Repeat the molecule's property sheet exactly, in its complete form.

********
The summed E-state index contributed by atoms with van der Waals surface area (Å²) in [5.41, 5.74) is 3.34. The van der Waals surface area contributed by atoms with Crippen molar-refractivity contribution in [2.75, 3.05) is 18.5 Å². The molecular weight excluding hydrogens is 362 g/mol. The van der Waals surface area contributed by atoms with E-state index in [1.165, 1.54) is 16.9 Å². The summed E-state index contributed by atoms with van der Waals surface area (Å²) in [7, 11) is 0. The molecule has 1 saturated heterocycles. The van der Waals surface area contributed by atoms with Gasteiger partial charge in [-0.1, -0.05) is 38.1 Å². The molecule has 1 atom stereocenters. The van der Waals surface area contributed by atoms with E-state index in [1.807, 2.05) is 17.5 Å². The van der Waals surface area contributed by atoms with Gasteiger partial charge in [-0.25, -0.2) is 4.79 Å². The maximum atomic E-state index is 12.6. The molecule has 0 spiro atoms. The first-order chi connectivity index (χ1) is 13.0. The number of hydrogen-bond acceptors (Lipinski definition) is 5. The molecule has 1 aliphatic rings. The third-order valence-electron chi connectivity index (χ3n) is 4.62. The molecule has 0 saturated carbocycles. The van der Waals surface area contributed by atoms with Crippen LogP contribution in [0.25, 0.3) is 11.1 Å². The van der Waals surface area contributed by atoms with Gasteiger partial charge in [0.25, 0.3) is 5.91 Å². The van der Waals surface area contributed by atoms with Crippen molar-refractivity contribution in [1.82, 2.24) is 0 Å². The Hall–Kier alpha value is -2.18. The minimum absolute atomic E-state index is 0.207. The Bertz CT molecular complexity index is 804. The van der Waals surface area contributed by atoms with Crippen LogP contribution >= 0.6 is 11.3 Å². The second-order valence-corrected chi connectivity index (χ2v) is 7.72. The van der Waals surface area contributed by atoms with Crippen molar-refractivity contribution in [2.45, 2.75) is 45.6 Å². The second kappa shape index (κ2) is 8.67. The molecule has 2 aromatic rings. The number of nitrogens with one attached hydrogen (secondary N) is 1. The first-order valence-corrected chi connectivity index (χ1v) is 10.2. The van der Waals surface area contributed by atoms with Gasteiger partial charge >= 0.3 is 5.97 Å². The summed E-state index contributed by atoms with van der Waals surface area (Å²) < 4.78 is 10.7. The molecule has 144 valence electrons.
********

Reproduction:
The summed E-state index contributed by atoms with van der Waals surface area (Å²) in [5.41, 5.74) is 3.34. The van der Waals surface area contributed by atoms with Crippen molar-refractivity contribution in [2.75, 3.05) is 18.5 Å². The molecular weight excluding hydrogens is 362 g/mol. The van der Waals surface area contributed by atoms with E-state index in [1.165, 1.54) is 16.9 Å². The summed E-state index contributed by atoms with van der Waals surface area (Å²) in [7, 11) is 0. The molecule has 1 saturated heterocycles. The van der Waals surface area contributed by atoms with Gasteiger partial charge in [-0.1, -0.05) is 38.1 Å². The molecule has 1 atom stereocenters. The van der Waals surface area contributed by atoms with E-state index in [1.807, 2.05) is 17.5 Å². The van der Waals surface area contributed by atoms with Gasteiger partial charge in [-0.25, -0.2) is 4.79 Å². The maximum atomic E-state index is 12.6. The molecule has 0 spiro atoms. The first-order chi connectivity index (χ1) is 13.0. The number of hydrogen-bond acceptors (Lipinski definition) is 5. The molecule has 1 aliphatic rings. The third-order valence-electron chi connectivity index (χ3n) is 4.62. The molecule has 0 saturated carbocycles. The van der Waals surface area contributed by atoms with Crippen LogP contribution in [0.25, 0.3) is 11.1 Å². The van der Waals surface area contributed by atoms with Gasteiger partial charge in [0.25, 0.3) is 5.91 Å². The van der Waals surface area contributed by atoms with Crippen molar-refractivity contribution in [1.82, 2.24) is 0 Å². The Hall–Kier alpha value is -2.18. The minimum absolute atomic E-state index is 0.207. The Bertz CT molecular complexity index is 804. The van der Waals surface area contributed by atoms with Crippen LogP contribution >= 0.6 is 11.3 Å². The second-order valence-corrected chi connectivity index (χ2v) is 7.72. The van der Waals surface area contributed by atoms with Crippen molar-refractivity contribution in [2.45, 2.75) is 45.6 Å². The second kappa shape index (κ2) is 8.67. The molecule has 2 aromatic rings. The number of nitrogens with one attached hydrogen (secondary N) is 1. The first-order valence-corrected chi connectivity index (χ1v) is 10.2. The van der Waals surface area contributed by atoms with Gasteiger partial charge >= 0.3 is 5.97 Å². The summed E-state index contributed by atoms with van der Waals surface area (Å²) < 4.78 is 10.7. The molecule has 144 valence electrons.